Friday, July 10, 2009

Sacha Baron Cohen: Genius, Asshole, or Both? Read How 'Brüno' Was Made and Decide for Yourself

Posted By on Fri, Jul 10, 2009 at 12:35 PM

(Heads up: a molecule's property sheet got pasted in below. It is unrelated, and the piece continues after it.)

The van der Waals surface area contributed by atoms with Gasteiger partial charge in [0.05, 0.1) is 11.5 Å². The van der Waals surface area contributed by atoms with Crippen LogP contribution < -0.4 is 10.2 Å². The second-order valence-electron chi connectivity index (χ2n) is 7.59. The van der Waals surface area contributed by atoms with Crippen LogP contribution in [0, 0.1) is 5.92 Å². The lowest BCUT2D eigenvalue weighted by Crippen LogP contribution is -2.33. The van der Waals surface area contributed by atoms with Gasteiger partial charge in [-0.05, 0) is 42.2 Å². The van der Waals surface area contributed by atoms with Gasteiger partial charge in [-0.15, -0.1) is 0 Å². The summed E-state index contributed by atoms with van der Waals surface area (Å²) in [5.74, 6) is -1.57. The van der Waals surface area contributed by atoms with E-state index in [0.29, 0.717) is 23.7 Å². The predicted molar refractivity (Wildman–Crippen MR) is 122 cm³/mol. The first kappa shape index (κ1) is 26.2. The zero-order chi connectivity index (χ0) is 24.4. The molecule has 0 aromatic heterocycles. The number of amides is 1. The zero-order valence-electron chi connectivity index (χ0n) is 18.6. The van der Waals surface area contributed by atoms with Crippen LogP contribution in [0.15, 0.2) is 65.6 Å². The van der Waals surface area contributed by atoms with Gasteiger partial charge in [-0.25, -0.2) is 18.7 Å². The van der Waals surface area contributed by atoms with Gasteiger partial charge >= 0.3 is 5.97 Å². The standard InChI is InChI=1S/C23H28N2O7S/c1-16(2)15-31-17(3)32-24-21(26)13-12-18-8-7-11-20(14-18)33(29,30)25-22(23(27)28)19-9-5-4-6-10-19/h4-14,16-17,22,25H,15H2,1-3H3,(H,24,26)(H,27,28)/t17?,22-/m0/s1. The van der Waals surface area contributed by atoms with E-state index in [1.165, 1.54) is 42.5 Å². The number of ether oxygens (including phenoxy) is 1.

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I haven't yet seen Brüno, the new Sacha Baron Cohen joint, which opens today in theaters. (J. Hoberman's excellent review, which grapples with the movie's slippery takes on celebrity and gay panic, is online here.) But whether you laughed your ass off at Borat--or you left in disgust because you thought Baron Cohen kept rigging sequences to make an idiot of some unsuspecting, undeserving dupe--you likely walked out with one question: How'd he do that? Bear in mind that there are few narrators less trustworthy (and typically, less interesting) than the objective voice of a press-kit behind-the-scenes account. But the Brüno press notes are unusually fascinating. They purport to explain Baron Cohen's method of creating an explosive situation, then letting somebody else--a group of hunters, a wrestling-match audience, presidential candidate Ron Paul--bear the brunt of the blast. For that reason, I'd recommend reading them after you see the movie, as they contain major spoilers. They may be even more interesting then, anyway. The press notes make mention of LaToya Jackson's appearance, but her scene was cut from the film after Michael Jackson's death--which Hoberman reads as a rare instance of Baron Cohen chickening out. Similar elisions may be just as telling. But the press notes raise all the same questions that caused such controversy in the wake of Borat's huge success. Does a group of passengers standing at a Dallas baggage carousel deserve to be punk'd as much as a ring of white supremacists? Is the star/producer guilty of satiric entrapment, or does the result (laying bare human foibles) absolve the means? Your answer may depend on the degree to which you agree with the press kit's statement: "People don't say or do things on camera that they don't mean." (Guess the filmmakers have never seen a White House press briefing.) See the movie or read the notes that follow, and decide for yourself if Sacha Baron Cohen is playing provocateur to the world--or merely the straight man. ABOUT THE PRODUCTION Pull It Off Again: Shooting the Extreme Comedy Following the global spotlight cast on Borat, the worldwide filmic journey of Austria's most famous fashionista (and the host of Funkyzeit Mit Brüno) began with the filmmakers' simple question of "Can we pull this off again?" Turns out it was possible...if they could keep their star and creative force both out of jail and alive until the end of the shoot. If director Larry Charles and producers Sacha Baron Cohen, Dan Mazer, Jay Roach and Monica Levinson discovered nothing else from their time on Borat, they learned to live by one rule: "Know and obey the law, and always have an escape plan." They were sure that if Baron Cohen got arrested or hurt, the production would have to shut down and they could be delayed for weeks. That maxim informed every aspect of the production, and they were able to stick to that plan. Well, all but once. While the majority of films have a strict daily schedule in which cast and crew know what is expected of them, the Brüno team didn't enjoy that luxury. Each afternoon before a day of production, the group had to determine what they would lens the next day. They plotted their course, got on the scene and shot in rapid-fire succession. Then, it was off to the next locale to push the limits without breaking the law. Believing it was crucial to top the extreme comedy they'd achieved with Borat, the team moved the needle much further on this production and had more serious police encounters than before. It didn't stop there. The crew found themselves receiving calls from the FBI warning of death threats and dodging clenched fists, angry mobs and loaded guns at every step of the way. Experience from Borat had taught that the entire cast and crew had to be on board (and working with the utmost confidentiality) to make sure that the guerilla filmmaking worked. From Baron Cohen's getting hauled away by the Milanese police after filming a show-stopping appearance at designer Agatha Ruiz De La Prada's event to his interrogation and strip search by the officers, there was never a dull moment on the globetrotting set. Once initial scenarios (e.g., Brüno will be tossed out of a big fashion event, flirt with shocked subjects and interview celebrities on their humanitarian efforts) were agreed upon by Baron Cohen and his fellow writers, research began to find the best venues to visit and people to experience. The results captured on film would dictate next steps. Over the course of 19 non-consecutive weeks during an entire year, the "well-oiled and completely disorganized machine" shot footage. By staying small, stealthy and relying upon the talents of a confidential pack of people, they were able to capture what's never been seen before on film. Traveling in five vehicles (three vans, one getaway minivan and one RV that doubled as a production room and changing room), the cast and crew made their way across America, Europe and the Middle East. Traversing Los Angeles, New York City and Washington, D.C., to Kansas, Texas, Alabama and Arkansas in America to London, Berlin, Paris and Milan in Europe and Jordan and Israel in the Middle East, they kept an exhausting schedule. Below is only a sampling of their outrageous stories. Strip Search Me: Fashion's High Price When Baron Cohen and his fellow writers imagined setting up Brüno as a reporter at a European fashion week where he would meet his Waterloo, they explored the various events that he could attend in a time frame that would work for filming. Not wanting to hedge their bets on one location, the filmmakers went to New York City, Paris and Milan and secured credentials for multiple seasons of those cities' respective fashion weeks. The team made it to Milan Fashion Week in late September 2008. They had imagined a gag in which Baron Cohen as Brüno would, dressed in a suit made entirely out of Velcro, exit a car outside a fashion week arena and sneak his way onto the runway; director Charles and the camera crew would capture it all. Early attempts to get into other shows failed when security recognized and banned all the key players of the production. The officers called the police and threw Camp Brüno out while they accused them of stealing clothing. Brüno had been blackballed from Milan Fashion Week. The Italian Chamber of Fashion issued a press release to designers and warned them of the possibility Baron Cohen would try to crash their events; the chamber further advised access be denied to Brüno's production company. With an image out on television stations and across the Internet, Baron Cohen was a man on the run. For their part, the Milanese police declared he would be arrested on sight. Everyone was looking to take down the fabulous talk-show host with the acerbic wit. While any future attempts appeared fruitless, the team was not accustomed to throwing in the towel. Their solution? Baron Cohen insisted that they change everyone's appearance and create an entirely new crew. Director Charles shaved his beard and modified his hairstyle; likewise, producer Mazer cut his hair, as did other members of the Milanese camera crew. Everyone involved in the final stunt changed his or her outfits. Complete with haute couture scarves and funky glasses, they became entirely new fashionistas to fit in with the others. This would be the team's last chance to get the Velcro scene the writers had carefully constructed. Standing between them and the stunt? Extra police and tighter security were brought in to comb the area for Brüno. Seizing an opportunity 30 minutes before designer Agatha Ruiz De La Prada's fashion show began, the man who created Brüno knew what he had to do. The team secured him the proper credentials, and he walked in...not as the host of Funkyzeit Mit Brüno, but in the guise of an Italian photographer in a fabulous new outfit. Accompanied by his hair and makeup artist and co-writer Hines, Baron Cohen found a hidden nook backstage and transformed into Brüno. He attempted to reduce his rapid breathing as, inches away, models and security walked by him in disguise. The performer knew that if he were discovered that the team's last, best chance of locking this critical scene would be over. Shortly after the show began, he seized his chance. Bursting out of his hiding place and onto the backstage, Baron Cohen sprinted past stunned models and lunged by waiting security guards. The producers were euphoric when Baron Cohen (as Brüno in a Velcro suit covered with clothing) fell onto the runway. The crowd went wild in outrage while the cameras rolled. Just as the team caught the footage they needed, security shut the lights off and dragged Baron Cohen off the stage. Police cuffed the actor and hauled him to jail while his fellow crewmembers chased him down. Though he claimed that he'd made an honest mistake--he'd simply put on a Velcro suit and walked in--Baron Cohen was strip searched and questioned by seven police officers. Undaunted, the team moved on to their next adventure. It wasn't days later when Baron Cohen threw out the question: "Can we go to Paris next week for Fashion Week?" The other producers' weary response: "Fine...we're going to Paris!" They shot for two days in October and landed prime seating at such coveted events as Stella McCartney's line unveiling and Jean-Charles de Castelbajac's show. Brüno was clad in another outrageous outfit at the latter and, of course, making comments as the cameras rolled. That was not the last that self-professed style makers would see of Brüno. Though the sequence wasn't used in the final cut of the film, the production shot a scene at a Berlin nightclub where Brüno gave his farewell address to the fashion world. In the middle of an all-night rave, Brüno snuck into the deejay booth, killed the music and proceeded to deliver a 10-minute speech to the bewildered patrons. According to the delusional fashionista, his audience was the recipient of "the most important speech since Martin Luther King, Jr.'s 'I Have a Dream.'" Needless to say, the hyperkinetic ravers did not take well to their music getting cut and began taunting the strange man giving the unsolicited lecture. Bottles and cups full of beer began pouring down on Brüno. As the nightclub's security muscled Baron Cohen from the club, the drunken ravers began lunging after the man who had interrupted their fun. During the melee, an assailant hit the performer in the neck while others tore at his clothing. Brüno was officially out. Roof Jumps and Broken Heels: Fame is Painful In Brüno's quest to be über famous, he would find some curious interview subjects. None were more fascinating, however, than those who should be much more media savvy: celebrities. From Paula Abdul and La Toya Jackson to Brittny Gastineau and Ron Paul, Baron Cohen managed to have singers, reality stars and politicians say and do more on camera than you can even imagine. One of the more astonishing social experiments was the use of "Mexican Chair People." The team had staged an outrageous gag in which Brüno realizes he has no furniture upon which to seat his subjects. What to use as chairs and benches? Latino gardeners, of course. Naturally, they didn't expect anyone to actually sit upon the men (all of whom are stuntmen and actors) without serious pressure being applied. It proved to be stunningly easy to get compliance from the talent. Every celebrity sat right down. American Idol judge Paula Abdul and infamous Jackson sister La Toya Jackson agreed to be interviewed by Herr Brüno and sit on the help. Both were very game to rest on the backs of the supposed day laborers. Hard to comprehend? Director Charles helps piece it together; he believes it is human nature to want to have our egos fed and we'll forgive "small" transgressions in the process. From his work on such films as Borat and Religulous, Charles realized that, simply put, people just want to be interviewed. With on-air talent, they believe it is part of their job to promote their project, and neither they nor their publicity team need to be too fastidious about the details. For regular people, the rule of "everybody wants a little piece of fame" applies. With many subjects, if you put a camera in front of and a lapel mike upon them, they'll say whatever they're thinking for the possibility of 15 minutes of attention. While Abdul, Jackson and Gastineau were interviewed in Los Angeles, the production spent time in Washington, D.C., to get the thoughts of a certain politico. During the time period he was running for U.S. president, Ron Paul was interviewed for the film. It was an elaborate, risky set-up on the part of the Brüno team. They had to deal with U.S. Capitol police and Secret Service, not to mention the army of handlers working with Paul. As soon as the interview wrapped (and Paul stormed off the set), Baron Cohen was whisked out of the suite, into a fake police car, and onto a flight headed for New York City. The arduous work of shooting Brüno finally took its toll. The performer was bedded by a case of the flu and wasn't permitted to fly. Production had to shut down for two days. Though not fully recovered, he was propped up long enough to shoot the Mexican Chair bit, then flown to Kansas for integral scenes in which he was manacled to [co-star] Gustaf Hammarsten as they made their way through a hotel and a mall. During the hotel room scene in which Baron Cohen and Hammarsten were chained together on the bed, word arrived that the police were in the lobby. As Kansas City's finest rode up the elevator, both men made a mad dash down the emergency exit staircase. To their alarm, they discovered the staircase ended at the second story. They were trapped. It was time to choose between facing the police (read: possible arrest and deportation for the Europeans) and a 15-foot leap to freedom. Both men took the plunge and fled into the escape vehicle. Baron Cohen was officially down for the count. His antibiotics gave him thrush. The hair depilatory he was using gave him a strong reaction. After recovering from sinus infections, and forcing himself to recover, Brüno was back in action. Until his alter ego broke a heel while wearing platform boots during a Stunt in the Midwest and production had to shut down for another seven weeks. Terrorists to Supremacists: Engaging Fundamentalists While director Charles and the other producers learned to expect the unexpected when it came to the mind of Sacha Baron Cohen, one thing they were not prepared for was the actor's intentions for Brüno to help negotiate peace in the Middle East. The production's general policy for interviews is that Baron Cohen allows subjects to keep going and give the most honest reaction they can to the scene he's created with his fellow writers. With the suggestion that the company mingle with terrorists, however, the reaction among the normally brave key players was: "How the hell are we going to be do this and not get everyone killed?" They knew they couldn't safely go to Jordan, Israel or the West Bank to set these up. Well, at least that's what they thought. Before they embarked upon the plan, the team met with Middle East experts to learn what lines could never be crossed; they engaged the help of key Palestinian, Jordanian and Israeli advisors to understand these unwritten codes of conduct. Whether they followed them, however, was another story. This region proved to be the most intimidating and life-threatening location in which the team would shoot. After slyly getting the former Jordanian prime minister to take part in a 90-minute interview at his home, Baron Cohen needed to meet with the country's royal family to smooth things over. And if that--coupled with engaging members of Mossad and other fundamentalist politicians in the region--wasn't enough, Baron Cohen as Brüno headed to an area of the West Bank (in Zone C) that is not under Israeli control. If anything went wrong, there would be no help from the Israeli army. The filmmakers were truly on their own. Surprisingly, the head of the Bethlehem unit of terrorist group al-Aqsa Martyrs' Brigade agreed to meet with this correspondent. The leader of a sect known for suicide bombings sat with Brüno while an aide translated curious, highly offensive statements from the interviewer. And while they spoke, they were surrounded by the terrorist's bodyguards...who grew more and more agitated by the barbs. Once Baron Cohen and Charles arrived at the secret location in the West Bank, they were informed that Palestinian intelligence knew they were there and were keeping an eye on their every movement. With no time to waste, the team got the footage they needed and quickly headed back into protected territory. What peace process would be complete without getting feedback from the other side? One of the more rapid experiments for the production was Brüno's sashay through a Hasidic neighborhood in Israel. Among this conservative community, men and women are forbidden from showing much skin (including legs and arms). In retaliation for his offenses, furious members of the crowd chased Baron Cohen after Brüno took a stroll in skin-tight short shorts and a Little Debbie-inspired bonnet. They were out for blood. A large, angry crowd of Hasidic Jews began to gather, intent upon harming Baron Cohen for his actions. The performer was forced to hide in the store of a compassionate shopkeeper until a van could reach him and assist his getaway. Only then could he hunch down on the floor of the getaway vehicle and avoid the growing potential riot situation. Back in the U.S., the production assumed it would be on safer ground. Wrong. They engaged with a domestic terrorist who was as dangerous as any they'd encountered overseas. While the scenes they shot didn't make it into the final cut of Brüno, the team lensed at a prominent white supremacist's house. The man who had spent a decade in prison for violent hate mongering did not take it very well when Brüno introduced him to his then-gay lover, Diesel. The supremacist cocked his fist and went to attack Baron Cohen, who was able to avoid his punch and make it safely out of the house. Ruthless Stage Parents Another area of interest to the team was the worldwide fascination with celebrities' lives and the mixed messages performers give when showcasing their families to an eager public. The creative team realized that if Brüno tried to appear to be a selfless, doting father, he could (in his mind) vault his status in the celebrity community. Naturally, he should adopt a child. And what could make him seem to be a more caring, famous parent than bringing an African baby from a tiny village into his unorthodox home? If Madonna and Angelina could do it, so could Brüno. Much like a fashion accessory, Brüno would cart his adopted son (played by twin boys) everywhere he went...from casting sessions and impromptu weddings in California to talk shows in Texas. Of course, the boys' parents and a social worker became part of the camp's lean team and provided support for the twins at every step of the way. Nowhere was he a bigger surprise, however, than at the Dallas-Fort Worth international airport. While director Charles shot the scene and fliers' reactions, Brüno and his assistant pretended to pick up his newly arrived child from the baggage carousel. The jetsetter had just been on an African safari, and this child was his most precious and fantastic new souvenir. However, Brüno was not the only one who wanted to be a superstar. Few find the quest for fame as enticing as some parents of aspiring child actors. The filmmakers wanted Baron Cohen as Brüno to examine the players of that world, and he conducted multiple casting sessions with caregivers of "aspiring" child actors in Sherman Oaks, California, in February 2008. Interviewees were instructed that their children were being considered for an upcoming photo shoot with the host's baby. For all involved in the production, it was stunning to listen to the bizarre and dangerous lengths to which some parents would go for their children to become a part of the public eye. When it was Brüno's time in front of the camera, Baron Cohen posed ever-more exaggerated questions to find out the extent to which these parents would allow their children to be in jeopardy. After the performer wrapped the final auditions, the team was so unnerved by the parents' bizarre reactions to increasingly shocking scenarios that they made sure the eager parents didn't follow through. Members of the team called and advised the eager stage moms and dads that they shouldn't proceed as if their child got the part; he or she wouldn't be a part of a photo shoot. Locked and Loaded: Hunting Brüno When he began production of Da Ali G Show several years ago, Sacha Baron Cohen believed he would have to use all his improvisational skills to lead people down a path and get them to react for the camera. Turns out he was quite wrong. Much goading or antagonism wasn't necessary at all. He found that once interviewees had a lens in front of them and were prompted with uncomfortable scenarios, they reacted incredibly honestly. People don't say or do things on camera that they don't mean. Likewise, director Charles and the producers were fascinated to realize the levels of anger that came when some subjects were confronted with Brüno's homosexuality. A simple act such as a kiss between two men enraged certain people, and all their reactions were caught on camera. Sometimes, they were infuriated to the point that they wanted to physically harm Baron Cohen. This was most definitely the case when traveling with four hunters in Alabama. The men agreed to take the foreign correspondent and his crew along with them as they went hunting, but they wouldn't be giving up their guns at any point. The crew attempted to get the men to relinquish their weapons during filming, but that wasn't as easy as it sounds. In fact, when things got heated, guns got drawn. Once the hunters realized Brüno was gay and believed he was hitting on one of them, they readied their rifles. The production found itself in a standoff in the dark with armed men who were growing increasingly agitated by Baron Cohen's pranks. The hunters were stewing by the time the team pulled up stakes, and their reactions were soon reaching a boiling point. During one discussion, one of the men actually pulled a weapon on a crewmember and pointed it at him. It was time to get out of Dodge. Don't Ask, Don't Tell: Breaching National Security After Brüno decides he must become straight to find fame, he goes on a cross-country journey to eradicate any hint of his homosexuality. A logical stop to do such complicated work? The U.S. Army National Guard headquarters in Anniston, Alabama, about 65 miles from Birmingham. Unfortunately, this unit of the National Guard was unable to guard its own base from one canny British infiltrator. The production lucked into the scenario when they asked a contact at the National Guard if the production could imbed on-air talent for the day. They explained that the purpose of the visit was to let their audience know what it was like to live and work as a candidate in officer training school. While there, Baron Cohen, dressed in the latest style of fatigues (read: Dolce & Gabbana), perplexed his fellow soldiers with his stunts. It was not one of the finer days for national defense. When the production's van came into the training ground, no one was asked for identification. Oddly enough, it turned out to be the perfect storm of confidentiality for the team, as the younger recruits were not allowed to speak freely unless they received the go-ahead by a commanding officer. If they had given permission earlier, the senior members would have known what several of the 20- to 22-year-old guys did: The man behind Borat was in their midst. Once the crew heard the buzz that some of the young men suspected Baron Cohen was there, they packed up the team and got them out ASAP. As they were loading the performer into the van and driving rapidly off the base, the guards yelled out for them to stop and began to close the gate. Ten seconds too late, as Brüno (and the perfect amount of footage of his acting up during officer training school) were out the door. Had the team been moments later in their exit, the National Guard could have confiscated the tapes and they wouldn't have seen the light of day. When finally confronted with the question of "Did you know who that trainee was?," the recruits responded with a firm: "Yes, sir! Sacha Baron Cohen, sir!" Dangerous Cage Fights: Unmasking Homophobia Aside from interviewing the terrorist leader in the Middle East, one of the most dangerous stunts during the production was the cage fight in which Brüno realizes the love of his life is in the ring with him. As they ensured during most scenes shot for the film, director Charles and the producers booked a back-up venue in case they didn't get the right material on the first day of shooting. If needed, they could intercut with footage and salvage the bit. They knew that once word was out that the production was in town, it would spread like wildfire; they had to stay one step ahead of the public. Nowhere did the filming get more dangerous, however, than when interviewees and other subjects of the film saw the relationship develop between Brüno and his traveling companion, Lutz. In early June 2008, the production worked with a venue in Texarkana, Arkansas, to host a night of "Blue Collar Brawlin'" in which audiences would watch ultimate wrestling and get cheap beer. Brüno, transformed from hard months of life on the American roads learning how to be heterosexual, would battle it out with anyone who dared to challenge the macho man he'd become. This set-up would involve pushing the strict local and state morality standards to the edge. It was vitally important for the production to avoid breaking any statutes or codes, and they always made certain they were on the right side of the law. As well, the team didn't want to take chances with angry officers and made every effort to keep the police apprised and on their side. It didn't hurt, however, to know they were close enough to two other states if they had to escape Texarkana. The first night, the venue in Southwestern Arkansas would initially only supply police to serve as the arena's security guards. But once the production told the officers that the audience might get unnerved when--during the course of the evening's entertainment--two men kissed, the police reply was that they wouldn't cover the event. They would, however, come back if any audience members called in a complaint and problems arose. And did they ever. The cast and crew were now on their own. As a producer, writer, creator and star of the comedy, Baron Cohen knew that it would be impossible for him to perform in character if he was concerned about his team's safety. Moments after the first embrace between the two men, chairs were pulled up and tossed, a fighter who had been watching from the audience climbed into the cage and challenged Baron Cohen to a fight. Director Charles got none of the footage he needed, but Baron Cohen and the crew escaped just in time. The police did not return to the scene. Overnight, they moved the entire operation several hours to the north to Fort Smith, Arkansas. Once there, the Brüno team was contacted by the Fort Smith police about what happened in Texarkana; these officers were reluctant to cover the event. As police were the only security certified to man the convention center, the production thought they were out of luck. Fortunately, the producers met with the chief of police and several other officers to secure the clearance needed. They left the meeting armed with a list of city ordinances that were stricter than the Arkansas state rules. Lessons learned, for the Fort Smith event, the team made sure there were no glass bottles that could be used as projectiles, and they wired chairs together so fans couldn't pick them up and lob them into the ring. Seconds after the kiss, attendees became furious. Soon after, one member of the crowd unwired a chair and threw it at Baron Cohen's head. At that point, it was a near riot and the performers were rushed from the premises. Audience members and other fighters alike were screaming epithets and surrounding the bus and the field team. It ended after a stand off that lasted many hours, with 40 police officers from the Fort Smith division helping to rescue the cast and crew and quell the angry mob.